INGRAHAM: But 56 percent of -- see, I hear what you're saying, Congressman. But, look, 56 percent of the country wants it repealed. The latest poll out, Rasmussen, you read it. I read it. Fifty-six percent immediately want it repealed.
CANTOR: Laura, Laura…
INGRAHAM: I know you say you want it repealed but then you say, "Well, I mean, it's ambitious..."
INGRAHAM: "...and President Obama might veto it." I say let him veto it. That will be great for you.
CANTOR: Laura -- Laura, absolutely. But, listen, if -- absolutely.
INGRAHAM: What's the "but"?
CANTOR: We're going to put a bill on the floor if I'm in a position to do it. You better believe it.
INGRAHAM: Well, if you're House majority leader, you'll have the position to do it. If you're House majority leader, you will...
INGRAHAM: ...push forward the bill immediately to repeal this?
CANTOR: Yes. Yes, yes, yes. I don't see how you ever thought I wouldn't be for doing that. Now, come on.
INGRAHAM: Well, because here's one reason.
CANTOR: You and I are on the same side here.
INGRAHAM: Here's one reason. Here's one reason I just wanted to trust but verify, like Reagan. "Doveryai no proveryai" in Russian. I wanted to trust and verify because this…
CANTOR: Yes, but you know what?
INGRAHAM: ...because this -- because of this. Because the things -- some of the things that you've said -- and they're not all negative, but some of the comments you've made about the Tea Party movement: it's good as the grassroots movement, which I agree. And then you also said, but not -- as a caucus, might not be that helpful. And then, you know, your -- I think your comment, maybe it was last year about Rush Limbaugh wanting the president to fail. And people get a little worried that...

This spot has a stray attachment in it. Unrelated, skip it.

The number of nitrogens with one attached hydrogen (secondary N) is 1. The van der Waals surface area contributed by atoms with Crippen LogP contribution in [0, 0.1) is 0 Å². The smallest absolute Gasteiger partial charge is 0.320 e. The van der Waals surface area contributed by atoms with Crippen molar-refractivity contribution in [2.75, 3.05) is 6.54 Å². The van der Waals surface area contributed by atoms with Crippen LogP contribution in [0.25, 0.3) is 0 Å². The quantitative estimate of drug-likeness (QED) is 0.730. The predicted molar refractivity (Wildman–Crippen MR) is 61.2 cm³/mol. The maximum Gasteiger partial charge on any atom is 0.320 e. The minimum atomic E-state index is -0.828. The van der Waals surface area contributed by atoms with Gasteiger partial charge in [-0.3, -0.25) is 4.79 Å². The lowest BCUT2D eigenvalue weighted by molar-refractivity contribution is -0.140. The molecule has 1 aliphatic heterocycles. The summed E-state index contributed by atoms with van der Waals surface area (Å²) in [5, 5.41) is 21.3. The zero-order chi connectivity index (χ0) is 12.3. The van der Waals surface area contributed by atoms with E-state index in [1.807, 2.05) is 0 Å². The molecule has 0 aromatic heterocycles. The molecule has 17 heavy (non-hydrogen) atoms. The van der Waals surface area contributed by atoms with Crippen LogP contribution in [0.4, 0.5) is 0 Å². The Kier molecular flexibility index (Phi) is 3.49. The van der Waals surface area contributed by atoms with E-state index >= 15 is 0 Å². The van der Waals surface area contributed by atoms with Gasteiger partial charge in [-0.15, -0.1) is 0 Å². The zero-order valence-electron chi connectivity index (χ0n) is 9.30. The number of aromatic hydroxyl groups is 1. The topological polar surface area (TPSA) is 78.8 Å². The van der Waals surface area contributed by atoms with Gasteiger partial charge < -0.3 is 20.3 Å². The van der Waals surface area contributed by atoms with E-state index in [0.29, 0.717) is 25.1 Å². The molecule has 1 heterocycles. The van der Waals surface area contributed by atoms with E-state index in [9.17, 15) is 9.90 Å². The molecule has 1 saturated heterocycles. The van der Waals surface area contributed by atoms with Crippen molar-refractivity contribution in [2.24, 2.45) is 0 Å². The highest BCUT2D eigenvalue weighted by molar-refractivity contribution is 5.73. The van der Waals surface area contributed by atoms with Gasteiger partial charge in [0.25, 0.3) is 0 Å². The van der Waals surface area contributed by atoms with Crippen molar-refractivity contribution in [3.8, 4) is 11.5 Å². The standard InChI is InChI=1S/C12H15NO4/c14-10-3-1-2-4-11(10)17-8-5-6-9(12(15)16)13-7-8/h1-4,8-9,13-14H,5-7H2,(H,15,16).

INGRAHAM: ...you know, even Eric Cantor can get caught up in the Washingtonitis, that's all.
CANTOR: Laura, Laura, you know better than that from me. We've known each other for years. Now, come on. Listen, we've got to get a president in the White House who will sign a repeal bill. We're going to put repeal bills on the floor, absolutely. But just to do so for that sake without actually accomplishing repeal is not enough for me. I want to make the case. I want to go and expose to the American people how egregious this government takeover of health care is. It will change health care as we know it. People won't be able to afford it. We won't have the quality of care that we expect and deserve in America. We've got a lot of work to do...
INGRAHAM: We all agree on that.